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The Chocolate War    by Robert Cormier order for
Chocolate War
by Robert Cormier
Order:  USA  Can
Laurel Leaf, 1999 (1974)
Hardcover, Paperback, Audio

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* * *   Reviewed by Hilary Williamson

Robert Cormier doesn't pull any punches in The Chocolate War, a tale of cruelty and its consequences amongst staff and students at a private school, Trinity High. The story has a powerful beginning - 'They murdered him' - which introduces freshman Jerry Renault trying out for the football team. He succeeds, despite a lean build, because he has guts and determination. He needs both, as the author does not make life easy for his young protagonist. Jerry has recently lost his mother to cancer, and soon is targeted by the school gang, the Vigils.

Early on, Jerry despises himself for 'thinking one thing and saying another, planning one thing and doing another - he had been Peter a thousand times and a thousand cocks had crowed in his lifetime', the beginning of a dangerous desire to do his own thing, symbolized by his locked poster's words ... 'Do I dare disturb the universe?' But Trinity High is a perilous place for the nonconformist. In the absence of the principal due to illness, the school is being run by the abusive and manipulative Brother Leon, who 'could hold your attention like a cobra' and enjoys playing psychological games.

The students are at the mercy of a well-entrenched gang, the Vigils, who hand out nasty 'assignments' to selected victims, amongst whom are Jerry and his friend Goober. Archie engineers the situations and picks victims, dazzling his peers with the audacity and humiliation quotient of the tasks he sets. One of them involves chocolates. You see, Brother Leon has a problem. On his own initiative, he has purchased 20,000 boxes of chocolates for a fundraising drive (this is twice the number sold the previous year) and now he needs the students to unload them for him. He seeks an unlikely alliance with Archie.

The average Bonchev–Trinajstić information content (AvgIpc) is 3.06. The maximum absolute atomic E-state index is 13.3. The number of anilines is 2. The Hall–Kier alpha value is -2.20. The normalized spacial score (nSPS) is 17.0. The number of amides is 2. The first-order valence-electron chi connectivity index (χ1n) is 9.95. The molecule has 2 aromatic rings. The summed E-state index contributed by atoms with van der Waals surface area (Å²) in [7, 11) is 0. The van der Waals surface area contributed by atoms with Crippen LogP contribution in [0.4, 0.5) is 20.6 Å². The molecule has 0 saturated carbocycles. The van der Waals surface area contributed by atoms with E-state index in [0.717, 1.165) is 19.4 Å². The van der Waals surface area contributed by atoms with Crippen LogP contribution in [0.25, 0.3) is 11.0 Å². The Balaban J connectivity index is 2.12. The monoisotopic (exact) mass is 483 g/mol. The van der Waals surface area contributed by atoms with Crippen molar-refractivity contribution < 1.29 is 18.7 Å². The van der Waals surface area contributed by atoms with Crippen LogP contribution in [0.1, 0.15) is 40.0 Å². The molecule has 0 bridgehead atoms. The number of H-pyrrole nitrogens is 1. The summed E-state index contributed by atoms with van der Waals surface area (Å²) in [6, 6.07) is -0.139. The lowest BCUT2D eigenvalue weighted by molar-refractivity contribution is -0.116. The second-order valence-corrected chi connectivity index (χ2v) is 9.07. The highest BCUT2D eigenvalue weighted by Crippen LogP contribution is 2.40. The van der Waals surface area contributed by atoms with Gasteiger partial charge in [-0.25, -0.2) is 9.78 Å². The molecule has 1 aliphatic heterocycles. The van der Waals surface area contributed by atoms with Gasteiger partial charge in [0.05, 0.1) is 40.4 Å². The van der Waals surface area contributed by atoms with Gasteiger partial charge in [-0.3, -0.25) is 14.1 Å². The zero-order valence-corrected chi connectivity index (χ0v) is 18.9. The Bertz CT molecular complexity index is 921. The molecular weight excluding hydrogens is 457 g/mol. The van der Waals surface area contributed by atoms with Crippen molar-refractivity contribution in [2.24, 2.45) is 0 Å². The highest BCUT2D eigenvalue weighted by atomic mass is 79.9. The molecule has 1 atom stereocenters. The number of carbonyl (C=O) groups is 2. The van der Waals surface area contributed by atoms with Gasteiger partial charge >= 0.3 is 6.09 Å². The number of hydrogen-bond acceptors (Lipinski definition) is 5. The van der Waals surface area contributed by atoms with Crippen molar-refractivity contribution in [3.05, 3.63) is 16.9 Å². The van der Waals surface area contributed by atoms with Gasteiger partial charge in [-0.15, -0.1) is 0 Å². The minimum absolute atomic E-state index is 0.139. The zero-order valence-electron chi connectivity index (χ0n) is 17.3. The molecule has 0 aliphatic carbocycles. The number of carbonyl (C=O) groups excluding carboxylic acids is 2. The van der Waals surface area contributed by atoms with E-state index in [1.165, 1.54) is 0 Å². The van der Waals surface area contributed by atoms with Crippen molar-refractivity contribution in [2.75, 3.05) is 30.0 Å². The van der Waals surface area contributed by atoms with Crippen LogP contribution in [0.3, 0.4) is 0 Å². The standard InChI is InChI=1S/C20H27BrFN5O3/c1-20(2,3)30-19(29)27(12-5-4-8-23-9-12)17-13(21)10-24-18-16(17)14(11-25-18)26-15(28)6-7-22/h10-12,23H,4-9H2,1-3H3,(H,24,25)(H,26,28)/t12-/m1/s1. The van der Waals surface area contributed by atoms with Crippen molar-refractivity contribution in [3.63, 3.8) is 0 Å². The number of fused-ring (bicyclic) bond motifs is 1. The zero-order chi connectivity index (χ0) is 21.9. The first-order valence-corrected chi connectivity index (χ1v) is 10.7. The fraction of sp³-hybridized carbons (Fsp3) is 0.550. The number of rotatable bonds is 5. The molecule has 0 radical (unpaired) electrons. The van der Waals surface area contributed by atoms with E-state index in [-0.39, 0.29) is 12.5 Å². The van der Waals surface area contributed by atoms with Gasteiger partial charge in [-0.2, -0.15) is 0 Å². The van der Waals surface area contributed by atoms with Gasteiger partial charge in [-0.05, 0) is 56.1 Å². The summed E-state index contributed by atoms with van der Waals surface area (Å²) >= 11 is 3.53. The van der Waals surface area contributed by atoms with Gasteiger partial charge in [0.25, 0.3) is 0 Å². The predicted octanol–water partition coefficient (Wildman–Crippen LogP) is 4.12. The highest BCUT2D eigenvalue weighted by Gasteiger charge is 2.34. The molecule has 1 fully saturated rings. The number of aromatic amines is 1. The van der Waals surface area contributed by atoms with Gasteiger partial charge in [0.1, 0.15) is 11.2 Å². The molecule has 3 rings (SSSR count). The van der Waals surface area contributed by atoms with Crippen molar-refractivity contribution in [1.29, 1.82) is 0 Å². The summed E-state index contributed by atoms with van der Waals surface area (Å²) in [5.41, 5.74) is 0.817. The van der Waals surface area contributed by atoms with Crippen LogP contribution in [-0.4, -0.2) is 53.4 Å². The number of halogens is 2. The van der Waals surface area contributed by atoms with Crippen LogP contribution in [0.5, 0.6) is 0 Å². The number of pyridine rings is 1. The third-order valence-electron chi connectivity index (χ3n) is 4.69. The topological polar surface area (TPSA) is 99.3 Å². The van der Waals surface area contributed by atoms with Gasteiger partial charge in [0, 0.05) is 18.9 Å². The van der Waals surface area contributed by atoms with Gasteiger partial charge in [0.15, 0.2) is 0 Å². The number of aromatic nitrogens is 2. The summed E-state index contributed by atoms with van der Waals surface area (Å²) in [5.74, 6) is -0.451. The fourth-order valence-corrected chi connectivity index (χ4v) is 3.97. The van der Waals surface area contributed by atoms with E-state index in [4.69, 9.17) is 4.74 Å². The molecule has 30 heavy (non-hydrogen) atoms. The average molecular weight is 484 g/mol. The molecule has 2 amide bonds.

And then Jerry just says no - to chocolates - and keeps on saying it. Why does he do this? Why was he so determined to make the football team? It's hard to say, but Jerry has a strong core and he has finally decided to 'disturb the universe'. Problem is, the notion of opting out of the chocolate sale catches on, and Brother Leon pulls many strings to entangle the rebel. The Chocolate War is a tale a great deal more like Lord of the Flies than Harry Potter. Like the former, it takes a hard look at bullying and the mob behavior of adolescent boys. It's not a cheerful read but it is a powerful one, not to be missed.

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